Ajaz Patel has been a late bloomer but has been in reckoning with his impressive performances in the domestic circuit.
Ajaz Patel’s cricketing journey has seen many dramatic twists and turns - be it transforming himself from a promising left-arm seamer to a spinner while playing at an U-21 club game or moving his home in Auckland to Napier for better cricketing opportunities. But he would have never expected such an electrifying start to his Test career. The Mumbai-born debutant starred in a spectacular come-from-behind win for the Black Caps with a five-wicket haul in the second innings against Pakistan in Abu Dhabi.
Chasing 176 for a win in their second innings, Pakistan were comfortably placed at stumps on Day 3 needing 139 more with all their wickets intact. But Patel sparked off the batting collapse dismissing Imam-ul-Haq at start of day four and capped off his fairytale run bagging the last wicket of Azhar Ali as Pakistan choked losing the Test by four runs. Sarfraz Ahmed and his men were guilty of a suicidal run out and poor shot selections, but the 30-year-old spinner was clearly the man of the moment for New Zealand.
“It feels pretty surreal that my Test journey has taken off in such a manner. Probably it is yet to sink in that I have bagged five wickets and the man of the match award,’’ said Patel in the post-match press conference, reflecting on his heroics. “Though it was a tight game, I was not looking at the scoreboard and I was just focussing on getting each of my delivery right,’’ said the 30-year-old who was included into the Test squad because of an injury to New Zealand’s frontline left arm spinner Mitchell Santner. Though Ish Sodhi and Todd Astle were part of the initial squad, Ajaz Patel, the lone finger spinner in the line-up was expected to make his debut. Todd Astle had to return home due to issues with his troublesome knee which made Patel a certainty for the Abu Dhabi Test.
With just five runs needed by Pakistan and the last pair in the middle, the left-arm spinner deceived Azhar Ali trapping him in front of the stumps with a delivery that turned sharply. On field umpire Bruce Oxenford raised his finger and Azhar decided to review it. “My mind went blank. I stared at the big screen. It took a while for me to register that it was all over,’’ said Ajaz.
Patel has been a late bloomer but has been in reckoning with his impressive performances in the domestic circuit. Despite unfavourable conditions for the spinners, he has been the leading wicket-taker in the Plunkett Shield - New Zealand’s domestic four day tournament - for last three successive seasons. In 2017-18 season, he bagged 48 wickets from his 9 games for Central Districts which also earned him the award of the Best Domestic Cricketer.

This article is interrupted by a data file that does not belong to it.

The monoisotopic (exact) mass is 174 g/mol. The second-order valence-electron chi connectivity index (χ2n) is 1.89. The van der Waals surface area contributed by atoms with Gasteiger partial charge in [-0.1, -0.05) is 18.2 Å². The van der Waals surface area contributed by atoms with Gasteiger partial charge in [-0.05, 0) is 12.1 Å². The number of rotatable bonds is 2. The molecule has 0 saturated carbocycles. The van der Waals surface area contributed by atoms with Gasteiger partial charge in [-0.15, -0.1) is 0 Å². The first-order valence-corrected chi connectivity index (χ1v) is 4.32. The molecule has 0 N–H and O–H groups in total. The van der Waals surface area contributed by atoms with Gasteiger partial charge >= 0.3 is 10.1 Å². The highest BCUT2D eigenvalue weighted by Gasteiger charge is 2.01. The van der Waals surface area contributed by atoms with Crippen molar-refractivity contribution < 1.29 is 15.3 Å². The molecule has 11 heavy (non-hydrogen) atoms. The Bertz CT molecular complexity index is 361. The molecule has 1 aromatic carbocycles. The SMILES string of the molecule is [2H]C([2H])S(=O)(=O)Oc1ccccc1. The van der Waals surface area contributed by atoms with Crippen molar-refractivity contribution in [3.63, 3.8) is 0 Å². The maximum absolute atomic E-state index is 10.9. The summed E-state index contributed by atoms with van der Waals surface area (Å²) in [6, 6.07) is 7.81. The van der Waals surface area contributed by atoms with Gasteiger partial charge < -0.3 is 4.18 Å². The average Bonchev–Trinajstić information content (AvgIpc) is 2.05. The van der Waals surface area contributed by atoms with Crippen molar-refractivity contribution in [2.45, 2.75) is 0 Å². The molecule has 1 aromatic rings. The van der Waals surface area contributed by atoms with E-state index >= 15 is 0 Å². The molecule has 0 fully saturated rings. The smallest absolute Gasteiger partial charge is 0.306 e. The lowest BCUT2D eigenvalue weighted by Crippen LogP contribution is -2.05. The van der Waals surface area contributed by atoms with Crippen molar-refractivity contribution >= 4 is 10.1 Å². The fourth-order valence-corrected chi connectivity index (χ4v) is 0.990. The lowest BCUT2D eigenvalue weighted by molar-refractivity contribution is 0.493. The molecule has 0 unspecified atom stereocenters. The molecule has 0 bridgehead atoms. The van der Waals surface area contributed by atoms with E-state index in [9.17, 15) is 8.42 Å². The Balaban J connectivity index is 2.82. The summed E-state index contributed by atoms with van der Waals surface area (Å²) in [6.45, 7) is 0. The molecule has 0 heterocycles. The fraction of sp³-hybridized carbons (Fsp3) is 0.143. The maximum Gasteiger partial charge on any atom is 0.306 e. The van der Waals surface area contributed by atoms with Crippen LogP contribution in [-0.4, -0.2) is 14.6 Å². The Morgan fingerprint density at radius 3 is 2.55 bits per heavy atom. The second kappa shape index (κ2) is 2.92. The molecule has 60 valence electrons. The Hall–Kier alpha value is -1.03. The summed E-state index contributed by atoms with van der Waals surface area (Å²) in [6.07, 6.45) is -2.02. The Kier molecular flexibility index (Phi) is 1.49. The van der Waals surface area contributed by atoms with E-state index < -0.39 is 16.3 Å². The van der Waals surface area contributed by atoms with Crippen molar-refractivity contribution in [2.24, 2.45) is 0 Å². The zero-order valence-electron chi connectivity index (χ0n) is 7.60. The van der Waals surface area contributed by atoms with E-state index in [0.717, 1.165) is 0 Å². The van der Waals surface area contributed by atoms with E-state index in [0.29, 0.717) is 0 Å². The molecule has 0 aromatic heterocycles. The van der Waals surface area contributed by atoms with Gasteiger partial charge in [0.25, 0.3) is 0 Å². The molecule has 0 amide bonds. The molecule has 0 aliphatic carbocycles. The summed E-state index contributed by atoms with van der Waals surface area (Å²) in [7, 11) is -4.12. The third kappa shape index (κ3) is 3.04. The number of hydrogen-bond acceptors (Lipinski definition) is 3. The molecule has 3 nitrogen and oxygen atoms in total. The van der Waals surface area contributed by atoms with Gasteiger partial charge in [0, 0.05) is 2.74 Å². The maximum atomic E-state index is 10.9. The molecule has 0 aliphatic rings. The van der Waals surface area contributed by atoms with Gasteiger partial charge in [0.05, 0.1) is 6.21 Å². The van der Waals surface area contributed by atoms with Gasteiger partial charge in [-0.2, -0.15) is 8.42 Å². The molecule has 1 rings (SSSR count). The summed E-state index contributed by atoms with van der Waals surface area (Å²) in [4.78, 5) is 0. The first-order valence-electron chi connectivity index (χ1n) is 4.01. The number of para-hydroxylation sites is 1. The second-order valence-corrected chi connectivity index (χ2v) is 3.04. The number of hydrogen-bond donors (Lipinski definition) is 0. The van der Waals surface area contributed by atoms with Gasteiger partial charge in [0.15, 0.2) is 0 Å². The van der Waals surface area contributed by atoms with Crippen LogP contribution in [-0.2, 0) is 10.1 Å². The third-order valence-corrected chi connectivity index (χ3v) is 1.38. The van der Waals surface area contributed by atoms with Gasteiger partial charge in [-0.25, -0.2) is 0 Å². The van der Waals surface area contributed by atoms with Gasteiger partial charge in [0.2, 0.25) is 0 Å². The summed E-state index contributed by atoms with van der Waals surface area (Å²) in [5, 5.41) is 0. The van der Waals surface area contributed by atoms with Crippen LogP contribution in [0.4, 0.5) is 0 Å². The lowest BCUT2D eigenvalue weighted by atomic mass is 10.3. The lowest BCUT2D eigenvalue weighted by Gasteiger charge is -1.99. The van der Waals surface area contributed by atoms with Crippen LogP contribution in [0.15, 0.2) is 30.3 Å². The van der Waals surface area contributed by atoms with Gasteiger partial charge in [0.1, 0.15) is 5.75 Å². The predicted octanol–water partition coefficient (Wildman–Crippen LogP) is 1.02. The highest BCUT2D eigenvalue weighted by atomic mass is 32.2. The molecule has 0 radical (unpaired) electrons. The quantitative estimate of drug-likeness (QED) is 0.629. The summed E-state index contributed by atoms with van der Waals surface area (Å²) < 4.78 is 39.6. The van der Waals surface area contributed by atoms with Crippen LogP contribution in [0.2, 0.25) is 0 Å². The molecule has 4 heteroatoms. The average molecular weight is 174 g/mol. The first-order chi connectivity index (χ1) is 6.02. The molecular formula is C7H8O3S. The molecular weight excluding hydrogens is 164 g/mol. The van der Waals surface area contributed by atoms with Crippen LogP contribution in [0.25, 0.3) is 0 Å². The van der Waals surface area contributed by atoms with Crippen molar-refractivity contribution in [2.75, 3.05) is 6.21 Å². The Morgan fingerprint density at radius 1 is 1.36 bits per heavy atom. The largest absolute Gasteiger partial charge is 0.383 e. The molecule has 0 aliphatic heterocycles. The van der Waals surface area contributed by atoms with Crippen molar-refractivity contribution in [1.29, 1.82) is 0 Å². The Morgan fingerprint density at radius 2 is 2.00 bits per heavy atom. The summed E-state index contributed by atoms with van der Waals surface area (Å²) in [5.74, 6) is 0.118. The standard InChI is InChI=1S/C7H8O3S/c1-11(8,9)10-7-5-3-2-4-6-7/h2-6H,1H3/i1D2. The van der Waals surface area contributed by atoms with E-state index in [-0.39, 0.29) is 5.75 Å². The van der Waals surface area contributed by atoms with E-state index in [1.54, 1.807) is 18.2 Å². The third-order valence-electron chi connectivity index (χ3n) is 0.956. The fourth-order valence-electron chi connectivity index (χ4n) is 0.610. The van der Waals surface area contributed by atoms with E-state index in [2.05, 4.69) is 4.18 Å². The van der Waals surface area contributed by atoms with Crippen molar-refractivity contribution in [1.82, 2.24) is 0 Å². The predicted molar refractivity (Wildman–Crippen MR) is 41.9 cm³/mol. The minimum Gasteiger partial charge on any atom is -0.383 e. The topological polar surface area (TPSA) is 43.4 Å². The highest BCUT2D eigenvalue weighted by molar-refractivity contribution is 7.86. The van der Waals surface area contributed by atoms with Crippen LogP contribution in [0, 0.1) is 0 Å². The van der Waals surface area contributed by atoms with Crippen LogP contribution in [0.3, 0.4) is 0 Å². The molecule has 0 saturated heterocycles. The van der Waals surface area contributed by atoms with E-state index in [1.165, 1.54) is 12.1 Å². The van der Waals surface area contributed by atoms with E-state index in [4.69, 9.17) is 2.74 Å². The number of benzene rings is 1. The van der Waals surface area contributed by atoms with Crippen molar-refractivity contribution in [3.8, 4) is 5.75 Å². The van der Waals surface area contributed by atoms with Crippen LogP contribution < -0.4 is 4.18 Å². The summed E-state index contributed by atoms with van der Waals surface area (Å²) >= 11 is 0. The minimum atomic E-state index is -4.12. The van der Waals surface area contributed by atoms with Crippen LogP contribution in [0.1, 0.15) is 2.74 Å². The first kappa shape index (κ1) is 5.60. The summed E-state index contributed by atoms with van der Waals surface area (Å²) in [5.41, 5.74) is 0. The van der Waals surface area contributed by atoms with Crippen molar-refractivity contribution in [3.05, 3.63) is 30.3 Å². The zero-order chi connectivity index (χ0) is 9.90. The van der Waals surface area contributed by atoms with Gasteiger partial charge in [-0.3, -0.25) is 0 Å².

Patel’s whose parents migrated from Mumbai when he was around six, grew up in Auckland. However the presence of the spinners Ronnie Hira and Tarun Nathula who had international experience would mean that he would get limited opportunities. Therefore he decided to move to Central Districts where he was expected to get more games. The move paid off and he was able to impress the selectors with his ability to flight the ball and also generate sharp turn.
As a youngster, Ajaz honed his skills as a promising left-arm fast bowler playing club cricket in Auckland. “I was just five feet six inches in height and I realised this will be a disadvantage if I wanted to become a frontline fast bowler. So I decided to become a spinner," Ajaz told Firstpost.
He was mentored by former New Zealand off spinner Deepak Patel from whom he picked up invaluable lessons on the craft of spin bowling. His coach Heinrich Malan at Central Districts has also been an inspirational figure who urged him to bowl long spells.
"I travel to India often and I love connecting to my roots. I still have many relatives mostly in Gujarat and Mumbai. I am not very fluent in Gujarati but we speak Hindi at home and watch Bollywood movies," he further said. Patel’s wife Nilofer who is from Mumbai was also in Abu Dhabi to witness his husband’s giant killing act with the ball.
After drubbing Australia 2-0 in the Test series, Pakistan held an upper hand coming into the series against New Zealand. And despite the spirited performances of Hasan Ali and Yasir Shah with the ball, their batsmen have let themselves down succumbing to the guile of a spinner. Exactly a year ago, they were floored by Rangana Herath in yet another thriller in Abu Dhabi, losing by 21 runs.
Despite a not so impressive track record in recent times in Asia, Patel’s performance has rekindled New Zealand’s hopes of putting up a good show against Pakistan in the remaining two Tests.
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